The Battle of Algiers (1966)

In this film about the Algerian war of the French colonists against the National Liberation Front (FLN) in Algiers, the narrative ranges from the growing consciousness of an individual like Ali La Pointe, who goes from being an informal gambler to FLN leader, to the growing politicization of the whole Arab community itself in their struggle against French colonialism which is eventually defeated.

Che (2008)

The dialectical process of transformation is clear in the change of Ernesto "Che" Guevara (Benicio del Toro) from intellectual and doctor to a Latin America revolutionary. Che joined forces with Cuban exile Fidel Castro (Demián Bichir) and starts a revolution that eventually brings an end to the Batista regime in Cuba.

The White Tiger (2021)

The writer of the original novel (The White Tiger, p254, 2008) Aravind Adiga, noted in the novel that:

I won't be saying anything new if I say that the history of the world is the history of a ten-thousand-year war of brains between the rich and the poor. Each side is eternally trying to hoodwink the other side: and it has been this way since the start of time. The poor win a few battles (the peeing in the potted plants, the kicking of the pet dogs, etc.) but of course the rich have won the war for ten thousand years.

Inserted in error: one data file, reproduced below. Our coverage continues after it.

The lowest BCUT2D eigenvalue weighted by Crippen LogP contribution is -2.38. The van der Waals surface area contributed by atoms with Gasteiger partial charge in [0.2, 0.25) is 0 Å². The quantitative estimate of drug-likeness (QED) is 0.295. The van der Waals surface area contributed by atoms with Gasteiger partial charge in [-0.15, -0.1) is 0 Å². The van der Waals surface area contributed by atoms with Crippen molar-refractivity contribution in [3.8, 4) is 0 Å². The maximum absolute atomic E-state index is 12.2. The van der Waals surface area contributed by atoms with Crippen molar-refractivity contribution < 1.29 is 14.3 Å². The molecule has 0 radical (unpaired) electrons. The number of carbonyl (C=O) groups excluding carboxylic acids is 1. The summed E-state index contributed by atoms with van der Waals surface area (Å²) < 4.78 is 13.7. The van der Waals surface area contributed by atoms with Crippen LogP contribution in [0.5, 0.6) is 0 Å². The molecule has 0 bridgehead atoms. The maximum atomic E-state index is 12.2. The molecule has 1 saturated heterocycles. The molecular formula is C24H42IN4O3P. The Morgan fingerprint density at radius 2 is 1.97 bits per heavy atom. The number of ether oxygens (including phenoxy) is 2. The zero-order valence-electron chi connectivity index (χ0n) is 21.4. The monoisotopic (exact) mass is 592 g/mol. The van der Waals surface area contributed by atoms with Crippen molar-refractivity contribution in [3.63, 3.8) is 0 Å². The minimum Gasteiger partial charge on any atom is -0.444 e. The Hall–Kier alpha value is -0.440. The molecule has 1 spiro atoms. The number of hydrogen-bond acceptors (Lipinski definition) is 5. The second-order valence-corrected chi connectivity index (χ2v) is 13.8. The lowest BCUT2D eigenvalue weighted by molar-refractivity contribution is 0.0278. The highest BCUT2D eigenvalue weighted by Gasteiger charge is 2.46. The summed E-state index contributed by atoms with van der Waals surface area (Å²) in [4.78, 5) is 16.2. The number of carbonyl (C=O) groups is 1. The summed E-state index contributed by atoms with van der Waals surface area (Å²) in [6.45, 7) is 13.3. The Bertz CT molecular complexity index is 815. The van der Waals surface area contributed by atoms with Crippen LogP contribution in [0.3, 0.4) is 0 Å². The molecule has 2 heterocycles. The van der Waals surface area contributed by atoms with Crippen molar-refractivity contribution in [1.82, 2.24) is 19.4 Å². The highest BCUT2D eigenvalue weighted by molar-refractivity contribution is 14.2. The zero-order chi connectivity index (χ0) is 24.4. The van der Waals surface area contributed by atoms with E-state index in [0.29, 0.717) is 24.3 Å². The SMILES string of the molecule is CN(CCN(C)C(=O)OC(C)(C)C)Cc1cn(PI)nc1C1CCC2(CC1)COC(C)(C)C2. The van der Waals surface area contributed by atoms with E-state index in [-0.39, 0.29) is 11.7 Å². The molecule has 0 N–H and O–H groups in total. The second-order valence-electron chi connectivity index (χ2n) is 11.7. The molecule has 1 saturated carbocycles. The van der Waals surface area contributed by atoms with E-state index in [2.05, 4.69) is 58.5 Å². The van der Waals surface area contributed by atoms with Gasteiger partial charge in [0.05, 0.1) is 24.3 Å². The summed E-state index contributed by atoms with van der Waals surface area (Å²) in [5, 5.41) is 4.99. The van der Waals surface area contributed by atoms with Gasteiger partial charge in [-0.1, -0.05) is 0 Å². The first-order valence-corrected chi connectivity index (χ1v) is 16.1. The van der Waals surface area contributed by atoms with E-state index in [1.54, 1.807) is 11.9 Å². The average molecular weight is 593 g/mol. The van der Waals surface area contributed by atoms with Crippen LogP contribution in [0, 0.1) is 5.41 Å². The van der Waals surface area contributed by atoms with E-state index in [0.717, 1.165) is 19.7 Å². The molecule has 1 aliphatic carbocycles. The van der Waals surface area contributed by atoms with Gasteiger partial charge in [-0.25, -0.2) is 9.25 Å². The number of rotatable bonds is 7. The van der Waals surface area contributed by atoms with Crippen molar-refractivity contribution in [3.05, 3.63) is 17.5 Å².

Balram's escape from slavery, his resistance to and eventual murder of his master, leads him to go to another city in India and set up his own taxi business but with a conscious workforce, not another set of workers with a slave mentality. He believes that he is a White Tiger, a symbol of freedom, because he escaped slavery and ultimately encourages his own employees to do the same.

First, Second and Third Cinema

The idea of using cinema to promote social change has been around for a long time. The social realism in the films of Frank Capra, or the cinema of the Italian Neo-Realists tend to represent the reality of poverty, but not necessarily the kind of social consciousness needed to question the hierarchy. In other words, they reflect the system but do not change it.